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Tuning palladium selective oxidation catalysts via mesoporous supports

Parlett, Christopher Michael A. 2012. Tuning palladium selective oxidation catalysts via mesoporous supports. PhD Thesis, Cardiff University.
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Abstract

Surfactant templating provides a facile route to mesoporous materials with tuneable architectures, whilst simultaneously allowing control over complementary macro and micro porosity. The impact of these varying physical properties, on both catalyst synthesis and during catalytic reactions, was one principal area of investigation. Catalyst series were prepared on mesoporous SBA-15, SBA-16 and KIT-6, meso-macroporous SBA-15, true liquid crystal templated SBA-15 and a commercial low surface area silica support. Additionally two mesoporous alumina series, with mesoporosity akin to SBA-15, were produced. The catalytic activity of the materials was screened for the selective oxidation of allylic alcohols, which represents a class of industrially relevant chemical upgrading reactions. Nanoparticulate palladium is widely recognised as an able catalytic species, although the active site nature is still debated with both metallic and oxidic surfaces proposed. Further insight into the active species was another major area of investigation. Extensive characterisation confirmed successful support synthesis and mesopore stability after palladium impregnation. Irrespective of support, decreasing metal loading elevates dispersion (particles sizes are typically less than 2nm), which correlates with the increase of surface PdO content. In relation to the silica supports these trends escalate via support transition in the order of: Pd/low surface area commercial silica < Pd/true liquid crystal templated SBA-15 < Pd/SBA-15 < Pd/mesomacroporous SBA-15 < Pd/KIT-6 ≈ Pd/SBA-16. Initially increasing support surface area is critical and later rising mesopore accessibility dictates. Catalytic activity, for cinnamyl and crotyl alcohol selective oxidation, reveals significant rateenhancements with PdO content, with turnover frequencies providing compelling proof of a PdO active species. Alumina supports, even with lower surface areas than equivalent silicas, allow further gains in metal dispersion, surface oxidation state and resulting catalytic activity. In conclusion, tuning the physical and chemical properties of the support is paramount if highly active catalysts are to be produced.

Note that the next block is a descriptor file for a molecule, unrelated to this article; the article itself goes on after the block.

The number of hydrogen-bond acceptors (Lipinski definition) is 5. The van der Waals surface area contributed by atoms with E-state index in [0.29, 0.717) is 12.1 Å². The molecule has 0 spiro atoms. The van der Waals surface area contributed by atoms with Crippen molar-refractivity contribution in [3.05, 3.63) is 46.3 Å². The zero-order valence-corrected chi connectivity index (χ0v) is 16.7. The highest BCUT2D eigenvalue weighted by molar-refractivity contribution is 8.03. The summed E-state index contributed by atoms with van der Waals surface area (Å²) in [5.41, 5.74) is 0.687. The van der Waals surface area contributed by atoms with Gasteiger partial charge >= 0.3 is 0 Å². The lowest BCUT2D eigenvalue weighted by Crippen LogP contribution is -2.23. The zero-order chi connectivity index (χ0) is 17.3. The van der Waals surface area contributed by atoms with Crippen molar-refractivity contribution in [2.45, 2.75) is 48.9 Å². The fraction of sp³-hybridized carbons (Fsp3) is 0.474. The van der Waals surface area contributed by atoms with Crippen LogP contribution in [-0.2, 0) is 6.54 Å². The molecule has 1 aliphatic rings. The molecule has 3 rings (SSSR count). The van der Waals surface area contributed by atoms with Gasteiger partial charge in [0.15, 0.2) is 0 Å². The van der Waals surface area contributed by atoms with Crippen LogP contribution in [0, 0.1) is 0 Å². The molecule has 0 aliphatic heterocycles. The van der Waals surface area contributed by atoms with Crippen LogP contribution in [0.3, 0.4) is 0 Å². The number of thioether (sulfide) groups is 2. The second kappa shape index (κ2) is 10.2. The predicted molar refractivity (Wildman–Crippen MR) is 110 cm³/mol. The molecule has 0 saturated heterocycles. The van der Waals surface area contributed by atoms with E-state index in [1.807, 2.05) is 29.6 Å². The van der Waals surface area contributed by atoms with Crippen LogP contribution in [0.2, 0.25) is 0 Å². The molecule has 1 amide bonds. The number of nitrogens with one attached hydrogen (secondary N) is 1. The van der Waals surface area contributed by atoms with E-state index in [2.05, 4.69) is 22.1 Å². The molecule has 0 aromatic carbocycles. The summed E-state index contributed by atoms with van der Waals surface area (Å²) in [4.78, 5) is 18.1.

Item Type: Thesis (PhD)
Status: Unpublished
Schools: Chemistry
Subjects: Q Science > QD Chemistry
Date of First Compliant Deposit: 30 March 2016
Last Modified: 19 Mar 2016 23:07
URI: http://orca-mwe.cf.ac.uk/id/eprint/39206

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